March 5th 1736
Robin Oig McGregorRob Roy McGregor has been immortalised by Sir Walter Scott, but his sons are rather less well known. They also inherited the McGregor tendency to consider themselves above the law and it was quite in character that young Robin Oig McGregor, egged on by his formidable mother, decided to end a long standing quarrel with John Maclaren of Invernenty, by the unconventional but very effective way of shooting him dead while he was out ploughing.
Such lawlessness could hardly be expected to go unpunished and a warrant went out for the arrest of Robin Oig. “A tall lad aged about 20, thin, pale coloured, squint eyed, brown hair, pock pitted, in kneed and broad footed.” In spite of such a graphic description Robin Oig vanished from the area. We know that at some time later he enlisted with the Black Watch and fought in France where he was captured and put in prison.
Later he was allowed to return home to Scotland. He returned to Balquhidder and even took himself a wife. No attempt was made to arrest Robin for the murder committed some twelve years earlier. All might have been well but unfortunately Robin’s wife died and his brothers decided that he should marry again, this time for money. They discovered a Mrs Jean Kay, a widow. She was not only young, only nineteen years old, but more importantly she had a fortune of 17,000 merks Scots and a yearly income of 600 merks.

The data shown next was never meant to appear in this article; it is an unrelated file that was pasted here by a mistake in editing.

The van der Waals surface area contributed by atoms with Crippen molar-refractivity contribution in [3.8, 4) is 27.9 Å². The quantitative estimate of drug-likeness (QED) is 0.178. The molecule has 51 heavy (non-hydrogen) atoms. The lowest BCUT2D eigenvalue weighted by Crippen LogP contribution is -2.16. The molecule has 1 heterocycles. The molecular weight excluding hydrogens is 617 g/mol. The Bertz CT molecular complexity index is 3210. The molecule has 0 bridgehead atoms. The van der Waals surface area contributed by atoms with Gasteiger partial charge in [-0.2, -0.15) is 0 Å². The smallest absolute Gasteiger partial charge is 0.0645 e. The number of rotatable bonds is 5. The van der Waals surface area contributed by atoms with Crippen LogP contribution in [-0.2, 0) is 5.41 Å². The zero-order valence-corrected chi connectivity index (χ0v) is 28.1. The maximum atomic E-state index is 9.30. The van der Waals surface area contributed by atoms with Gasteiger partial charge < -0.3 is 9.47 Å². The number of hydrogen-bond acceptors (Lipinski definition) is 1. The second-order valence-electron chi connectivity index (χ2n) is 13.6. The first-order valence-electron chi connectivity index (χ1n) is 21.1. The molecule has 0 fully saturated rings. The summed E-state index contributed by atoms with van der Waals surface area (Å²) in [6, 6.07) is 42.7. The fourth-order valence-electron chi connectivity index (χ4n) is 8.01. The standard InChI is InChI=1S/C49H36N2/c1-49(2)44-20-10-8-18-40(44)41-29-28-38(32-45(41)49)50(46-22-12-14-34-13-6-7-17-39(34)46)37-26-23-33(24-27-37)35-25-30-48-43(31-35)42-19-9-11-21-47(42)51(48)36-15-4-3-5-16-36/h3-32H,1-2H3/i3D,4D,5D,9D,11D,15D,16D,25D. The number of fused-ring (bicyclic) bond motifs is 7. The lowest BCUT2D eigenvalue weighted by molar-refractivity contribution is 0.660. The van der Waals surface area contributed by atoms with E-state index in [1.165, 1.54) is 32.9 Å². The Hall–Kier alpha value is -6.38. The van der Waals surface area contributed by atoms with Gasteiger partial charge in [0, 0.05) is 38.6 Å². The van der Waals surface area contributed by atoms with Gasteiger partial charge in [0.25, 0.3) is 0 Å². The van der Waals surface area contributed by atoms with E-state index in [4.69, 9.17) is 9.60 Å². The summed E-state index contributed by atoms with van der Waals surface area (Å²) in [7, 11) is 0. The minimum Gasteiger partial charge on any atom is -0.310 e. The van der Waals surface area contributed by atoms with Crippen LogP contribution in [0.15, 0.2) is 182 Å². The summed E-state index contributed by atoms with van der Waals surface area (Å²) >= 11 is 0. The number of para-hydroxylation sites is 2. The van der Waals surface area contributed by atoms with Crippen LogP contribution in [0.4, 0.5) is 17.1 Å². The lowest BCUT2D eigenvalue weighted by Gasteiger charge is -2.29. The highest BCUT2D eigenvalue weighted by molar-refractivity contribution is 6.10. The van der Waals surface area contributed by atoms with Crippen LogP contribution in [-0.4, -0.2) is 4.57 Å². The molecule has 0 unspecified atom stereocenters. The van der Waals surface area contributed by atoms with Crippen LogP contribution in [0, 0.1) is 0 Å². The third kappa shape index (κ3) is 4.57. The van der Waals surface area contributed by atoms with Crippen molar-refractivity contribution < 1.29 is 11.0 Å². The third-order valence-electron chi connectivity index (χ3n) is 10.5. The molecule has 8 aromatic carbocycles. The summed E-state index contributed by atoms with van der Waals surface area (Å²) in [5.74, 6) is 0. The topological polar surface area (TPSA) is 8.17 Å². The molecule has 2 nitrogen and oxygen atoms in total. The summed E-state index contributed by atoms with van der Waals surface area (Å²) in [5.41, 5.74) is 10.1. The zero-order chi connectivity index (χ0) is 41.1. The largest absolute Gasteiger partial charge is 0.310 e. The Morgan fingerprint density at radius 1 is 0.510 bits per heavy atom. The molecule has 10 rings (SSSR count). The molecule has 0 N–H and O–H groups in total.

His initial advances were rejected. But a week later, the three brothers with several followers arrived in the evening at Mrs Kay’s house demanding her hand in marriage. When she still refused she was put on a horse and the party set off towards Loch Lomand. They spent a night at Rowandennan and the next day a small man named Smith, who claimed to be a priest, performed an alleged marriage ceremony, with poor Jean being prevented from collapsing by brother James while Robin held her right hand. There was more wandering until almost a month later they arrived back at Balquhidder. Here Robin declared in the presence of the kirk session that she was indeed his wife.
By this time steps had been taken by her family to secure her freedom, the integrity of her property and the arrest of the brothers. The ever resourceful James tried one more ploy. He took her with him to Edinburgh and persuaded her to apply to the Court of Session to suspend the legal proceedings. But by this time the poor girl was obviously sick, both in mind and body, and the attempt failed. James returned to Balquhidder and left Jean in Edinburgh where she died in October 1751. James was arrested, found guilty of the forcible abduction of Jean Kay and was sentenced to death. Resourceful to the last he escaped from the Tollbooth and made his way to France.
It was two years later that Robin Oig was arrested. He was charged with the long forgotten murder of John Maclaren but the case collapsed on technical grounds. Nothing daunted, the authorities proceeded to the case of the forcible abduction of his ‘wife’ Jean Kay, for which crime he was sentenced to death.
He was duly hung in February 1754 “behaving with great decency and very genteelly dressed,” His body was taken back to Balquhidder for burial. Perhaps by now even the McGregors realised that the old days had passed and were never to return again.